This recreational house is built on an old majada, as stone sheds are known in the Sierra de Aracena, auxiliary buildings that serve as pantry, chicken coop or for storing implements. It is for this reason that they are usually located on the edge of villages, closer to the rich orchards, like those bordering Cortelazor. The building we found here was a soon to be ruin that had fallen into disuse long ago.
This arrangement gives the building its characteristic pierced shell image, a protected area that does noy restrict to interiority, but opens with generous windows to the depth of the landscape. Hills and valleys are welcome into the domestic warmth, lending its immensity to the bosom of a humble home. Perhaps this is its greatest ambition, otherwise the inhabiting experience seeks no more than a renewed vita simplex built around food, rest and conversation.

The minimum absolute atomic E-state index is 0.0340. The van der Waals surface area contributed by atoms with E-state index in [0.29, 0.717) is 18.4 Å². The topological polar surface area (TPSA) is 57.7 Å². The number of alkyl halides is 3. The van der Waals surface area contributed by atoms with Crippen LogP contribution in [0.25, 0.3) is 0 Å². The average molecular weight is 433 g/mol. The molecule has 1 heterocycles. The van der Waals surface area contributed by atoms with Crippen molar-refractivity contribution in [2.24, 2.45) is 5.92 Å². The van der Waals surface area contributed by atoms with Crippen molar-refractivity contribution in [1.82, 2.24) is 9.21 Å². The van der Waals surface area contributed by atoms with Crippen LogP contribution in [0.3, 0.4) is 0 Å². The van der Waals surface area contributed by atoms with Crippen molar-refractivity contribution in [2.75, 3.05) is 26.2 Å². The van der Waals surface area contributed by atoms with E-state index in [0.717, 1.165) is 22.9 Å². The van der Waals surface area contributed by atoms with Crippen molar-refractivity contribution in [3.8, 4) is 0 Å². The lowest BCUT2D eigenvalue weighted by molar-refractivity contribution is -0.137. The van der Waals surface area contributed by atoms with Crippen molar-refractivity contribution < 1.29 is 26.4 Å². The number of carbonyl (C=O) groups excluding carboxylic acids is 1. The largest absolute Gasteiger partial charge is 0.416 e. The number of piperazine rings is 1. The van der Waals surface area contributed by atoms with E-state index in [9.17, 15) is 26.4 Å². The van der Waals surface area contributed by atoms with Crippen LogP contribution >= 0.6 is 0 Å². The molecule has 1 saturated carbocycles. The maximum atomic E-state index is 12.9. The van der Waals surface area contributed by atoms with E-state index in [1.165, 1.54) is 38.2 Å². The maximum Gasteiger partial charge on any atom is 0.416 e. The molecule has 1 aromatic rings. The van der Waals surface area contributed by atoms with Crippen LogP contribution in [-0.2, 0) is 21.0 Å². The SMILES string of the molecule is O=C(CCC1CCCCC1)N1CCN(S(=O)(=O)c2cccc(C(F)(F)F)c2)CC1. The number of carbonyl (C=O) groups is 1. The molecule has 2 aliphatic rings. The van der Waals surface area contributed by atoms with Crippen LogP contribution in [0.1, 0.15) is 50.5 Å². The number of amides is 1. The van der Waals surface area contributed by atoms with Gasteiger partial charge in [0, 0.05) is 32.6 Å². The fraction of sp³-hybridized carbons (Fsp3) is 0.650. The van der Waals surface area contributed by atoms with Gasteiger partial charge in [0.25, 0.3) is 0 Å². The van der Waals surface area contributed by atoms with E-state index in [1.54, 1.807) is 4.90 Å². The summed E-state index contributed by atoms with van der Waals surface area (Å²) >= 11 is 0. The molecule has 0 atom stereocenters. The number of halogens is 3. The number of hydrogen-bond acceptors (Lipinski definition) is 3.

Beyond the strict regulatory architectural requirements in place the project lies on the extensive common ground shared by popular architecture and contemporary taste. Our present understanding of the traditional aesthetic floor translates, once more, in an eulogy to simplicity, manifested in a palette made just of wood, roof tile, clay and the ubiquitous white.
Casa Proa is the first finished sample of a management model aimed at recovering small obsolescent buildings and provide their owners with modern affordable homes in places of environmental quality.
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